The court martial tribunal was made up of one President, five sitting Members and two waiting members. The Waiting Members were generally not required but were available in case anything should befall one of the Members or if the accused objected to a Member. In Josef's case, the tribunal was composed of:

  Major-General B.T. Wilson, C.B., D.S.O.

  Brigadier F.A.M. Browning, D.S.O., Commander 24th (Guards) Independent Brigade Group
  Col. E.W.S. Balfour, D.S.O., O.B.E., M.C., Commanding Scots Guards
  Lt. Col. H.H. Cripps, D.S.O., Officer Commanding, Infantry Training Centre, Royal Fusiliers
  Major R.O.R. Kenyon-Slaney, Grenadier Guards

Waiting Members
  Lt. Col. E.D. Mackenzie, C.M.G., C.V.O., D.S.O., Officer Commanding, Holding Battalion, Scots Guards
  Major R.C. Alexander, Irish Guards

Signatures of the Judge Advocate, President and four Members of the Court Martial  (National Archives - WO 32/18144)
Signatures of the Judge Advocate, President and four Members of the Court Martial
(National Archives - WO 32/18144)

In addition to these highly decorated soldiers, there were a few men from the legal profession. While the President was in charge of the court martial, the Judge Advocate was there to ensure that the proper legal procedures were followed. Naturally there was an Attorney for the Prosecution as well as an Attorney for the Defence. In Josef's case, the following filled those roles:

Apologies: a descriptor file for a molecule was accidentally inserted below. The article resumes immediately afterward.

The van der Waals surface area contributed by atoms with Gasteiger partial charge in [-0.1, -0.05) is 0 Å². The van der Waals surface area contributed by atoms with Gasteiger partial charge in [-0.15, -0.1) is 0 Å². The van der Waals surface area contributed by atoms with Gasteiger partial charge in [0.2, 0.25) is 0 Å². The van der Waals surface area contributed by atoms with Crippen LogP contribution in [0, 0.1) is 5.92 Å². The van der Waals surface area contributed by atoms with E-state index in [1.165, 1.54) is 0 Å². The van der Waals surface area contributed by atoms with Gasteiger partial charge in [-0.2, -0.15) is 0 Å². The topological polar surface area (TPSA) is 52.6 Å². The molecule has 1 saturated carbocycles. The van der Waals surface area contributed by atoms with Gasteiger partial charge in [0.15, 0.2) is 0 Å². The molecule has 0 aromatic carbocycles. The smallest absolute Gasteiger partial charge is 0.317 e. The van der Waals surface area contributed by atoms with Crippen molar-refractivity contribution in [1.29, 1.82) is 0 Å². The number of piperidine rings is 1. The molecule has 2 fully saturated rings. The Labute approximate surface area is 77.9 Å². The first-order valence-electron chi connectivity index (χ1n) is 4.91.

Judge Advocate
  C.L. Stirling, Esq, Deputy Judge Advocate General

Attorney for the Prosecution
  Major A.A.H. Marlowe, Judge Advocate General’s Office

Attorney for the Defence
  Captain E.V.E. White, Barrister-at-Law

Finally, there was an Interpreter and a Shorthand Writer.

  Lieutenant W.J. Thomas, Intelligence Corps

Shorthand Writer
  7653216 Quartermaster Sergeant B.A. Balment, R.A.O.C.

Perhaps it's just me, but this long list of names is rather meaningless. Ranks, Surnames, Decorations, Commands - but little else. I want to know something of these men who decided the fate of Josef Jakobs. I want to meet these men in at least some fashion. With a bit of tenacity, most have background stories that can be teased out of the dusty backrooms of history.